But here’s the deal.
Urban Ore is an enormous, and I really mean enormous, Berkeley area warehouse and yard full of old fixtures, bathtubs, records, uniforms, stereos, chairs, desks and old hockey skates. They take donations and sell them ‘as is’ to anyone who is willing to take the time to explore. They’re mission statement reflects a desire to “end the age of waste by advocating and developing total recycling”. I found everything from old school pictures and half empty fish food, to art deco glass and hand painted furniture. The soundtrack to this whole excursion was some amazing noise band called Lightning Bolt that echoed aggressively from a stereo in a far corner.
Also, there are cats. Lots of them. They jumped from behind headboards and milled around used sinks in the parking lot.
I’m not recommending you voyage to Urban Ore because you’re looking for that perfect sofa on the cheap. That’s what craigslist does so very well. But for sheer adventure’s sake, you could probably spend an entire afternoon poking through the corners, and emerge, if not with the new perfect sofa, perhaps a coffee table from 1920, a boyscout uniform and 3 armloads of vinyl. Don’t have a a record player since you broke your old one in 1987? No worries. They’ve got you covered there, too.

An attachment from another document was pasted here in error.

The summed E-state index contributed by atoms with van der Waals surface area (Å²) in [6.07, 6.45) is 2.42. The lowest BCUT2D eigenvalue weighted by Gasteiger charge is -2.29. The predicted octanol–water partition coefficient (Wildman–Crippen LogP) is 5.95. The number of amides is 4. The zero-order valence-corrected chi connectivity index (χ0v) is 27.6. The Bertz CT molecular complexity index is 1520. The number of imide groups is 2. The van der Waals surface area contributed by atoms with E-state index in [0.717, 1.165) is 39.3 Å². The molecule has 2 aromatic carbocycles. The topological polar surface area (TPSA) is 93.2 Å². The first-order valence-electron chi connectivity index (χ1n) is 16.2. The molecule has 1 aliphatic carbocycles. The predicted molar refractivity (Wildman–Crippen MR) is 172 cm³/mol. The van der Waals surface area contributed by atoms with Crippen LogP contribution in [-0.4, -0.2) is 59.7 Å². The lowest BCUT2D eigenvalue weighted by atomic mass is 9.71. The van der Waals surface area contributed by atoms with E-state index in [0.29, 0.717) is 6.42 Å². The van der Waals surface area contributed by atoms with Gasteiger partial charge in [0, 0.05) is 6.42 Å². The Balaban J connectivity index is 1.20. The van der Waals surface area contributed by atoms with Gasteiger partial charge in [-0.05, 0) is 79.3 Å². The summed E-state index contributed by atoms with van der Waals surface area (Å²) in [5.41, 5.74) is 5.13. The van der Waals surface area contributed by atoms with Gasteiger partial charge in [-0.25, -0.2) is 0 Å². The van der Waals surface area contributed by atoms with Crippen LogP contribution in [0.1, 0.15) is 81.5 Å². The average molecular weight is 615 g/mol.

My last post was on why dating in SF sucks – from the hunting standpoint.
This one is on why dating itself – the act of going out on a date, is fabulous.
I’ve mentioned before that I found (and, in fact, find still) this city very difficult. I love a challenge – but to me, San Francisco is cold, impersonal, angry, kinda dirty, and cynical – even as it’s wrapped in rainbows (no flag allusion) and fir trees and whale-saving and tolerance. It turns out that finding someone with whom to share this city – or more to the point – finding someone who will share his version of the city with you – is essential to understanding and enjoying San Francisco.
This service can be provided by good friends, of course, but in the interest of creating a thematic arc, I’m going to focus on Dating in the City.
Compared to Los Angeles (which I still love dearly), SF dating is a snap: no designated driver concessions, no gas pump price shock just trying to get to your beloved’s house, no getting stuck in what turns out to be a boring part of town. North Beach not so hot tonight? No problem, a few dollars Muni-money or cab fare later and presto – you’re on the Mission, or the Marina, or wherever. Everyone needs a guide – someone willing to experiment – someone who has experimented who can nix Bar A and lead you to Bar X – hidden up an alley or tucked in a quiet hotel.